A new app called Streetchat (think YikYak, but no longer localised) is hitting high schools — and teenagers are starting to get exasperated.
The app lets students at high schools and colleges anonymously post photos and captions about anyone they want — from anywhere they want.
The app’s terms and conditions say the users can’t post illegal content, but it also says the app doesn’t monitor content.
This is similar to YikYak, an anonymous message-board app that let you post anything you wanted. Anyone within two miles of you could read it. Teens we spoke to in May of this year said it tore their high schools apart.
Now, Streetchat is here to do the same. Kayla Miller, 16, a junior at Scappoose High School in Oregon, “is now on a mission to get the Streetchat app shut down,” reports KATU News. “She posted a public video announcement to the student body at Scappoose High School on Wednesday night on her Facebook page.”
“I have been on Streetchat,” she said in the video. “I have looked at everything on there. Most of it is bullying. What’s going on in our high school? Have we not learned? Our generation, have we not learned, everyone in this world deserves a place.”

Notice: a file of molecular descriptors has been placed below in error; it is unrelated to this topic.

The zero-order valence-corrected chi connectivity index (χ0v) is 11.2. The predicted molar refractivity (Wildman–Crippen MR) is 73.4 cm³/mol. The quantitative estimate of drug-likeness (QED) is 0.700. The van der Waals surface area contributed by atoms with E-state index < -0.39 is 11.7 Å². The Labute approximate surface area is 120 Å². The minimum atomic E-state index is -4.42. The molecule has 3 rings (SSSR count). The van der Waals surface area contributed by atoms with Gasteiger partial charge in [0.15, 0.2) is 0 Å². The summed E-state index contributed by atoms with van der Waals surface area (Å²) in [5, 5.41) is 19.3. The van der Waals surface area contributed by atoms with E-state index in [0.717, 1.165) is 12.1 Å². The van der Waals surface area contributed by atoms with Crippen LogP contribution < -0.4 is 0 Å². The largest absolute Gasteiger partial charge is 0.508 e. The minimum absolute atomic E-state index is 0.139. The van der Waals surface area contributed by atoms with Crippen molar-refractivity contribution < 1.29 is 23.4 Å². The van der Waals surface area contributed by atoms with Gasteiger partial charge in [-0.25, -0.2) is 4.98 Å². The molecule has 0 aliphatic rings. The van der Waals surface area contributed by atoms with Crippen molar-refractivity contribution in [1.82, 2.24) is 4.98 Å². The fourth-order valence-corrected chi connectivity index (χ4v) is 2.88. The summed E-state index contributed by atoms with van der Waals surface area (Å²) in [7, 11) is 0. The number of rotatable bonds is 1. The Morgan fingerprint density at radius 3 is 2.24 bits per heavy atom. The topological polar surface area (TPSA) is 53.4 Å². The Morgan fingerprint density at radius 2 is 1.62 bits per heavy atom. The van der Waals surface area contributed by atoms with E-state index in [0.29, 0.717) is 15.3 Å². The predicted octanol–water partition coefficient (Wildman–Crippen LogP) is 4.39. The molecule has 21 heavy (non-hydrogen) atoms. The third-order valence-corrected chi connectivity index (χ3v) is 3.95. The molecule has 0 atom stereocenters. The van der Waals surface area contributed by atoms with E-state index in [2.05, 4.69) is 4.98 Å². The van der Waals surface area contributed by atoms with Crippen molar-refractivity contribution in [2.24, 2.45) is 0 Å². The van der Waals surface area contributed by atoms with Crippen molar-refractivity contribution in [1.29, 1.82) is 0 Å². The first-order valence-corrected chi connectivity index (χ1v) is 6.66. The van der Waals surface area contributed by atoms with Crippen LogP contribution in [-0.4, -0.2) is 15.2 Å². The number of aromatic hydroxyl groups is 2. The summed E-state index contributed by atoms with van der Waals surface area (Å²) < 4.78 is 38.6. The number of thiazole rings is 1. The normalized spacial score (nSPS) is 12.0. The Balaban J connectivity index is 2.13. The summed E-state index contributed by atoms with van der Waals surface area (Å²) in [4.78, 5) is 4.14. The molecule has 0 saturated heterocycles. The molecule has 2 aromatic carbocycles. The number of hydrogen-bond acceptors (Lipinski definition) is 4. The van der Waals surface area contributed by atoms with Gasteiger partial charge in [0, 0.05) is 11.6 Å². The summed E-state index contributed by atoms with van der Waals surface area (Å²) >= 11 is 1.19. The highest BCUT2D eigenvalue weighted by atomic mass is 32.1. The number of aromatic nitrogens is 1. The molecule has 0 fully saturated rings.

“What the heck is wrong with us?” she added.
In Norwalk, Connecticut, a 14-year-old student allegedly used Streetchat to post pictures of a Spanish teacher with sexually charged captions. He’s now facing charges.
And at John Jay High School in Westchester, New York, — this author’s former high school — teachers received a letter that would be sent home Monday with students, alerting parents of Streetchat.
“As a school we have taken a proactive approach by blocking access to the app from our school’s internet servers,” the letter read.
“However, we cannot control access beyond our school’s campus such as access from student smartphones or home internet. We are asking that parents and guardians also ask their children to remove the app from their phones and other devices, and encourage their friends to do so as well.”
A teacher who works at the school told Business Insider he wishes he never downloaded the app after reading the letter — the first he had heard of Streetchat’s existence.
“There are kids posting nice stuff about each other. Like a few kids trying to change the tone,” he told Business Insider. “But those comments aren’t getting ‘upvoted.'”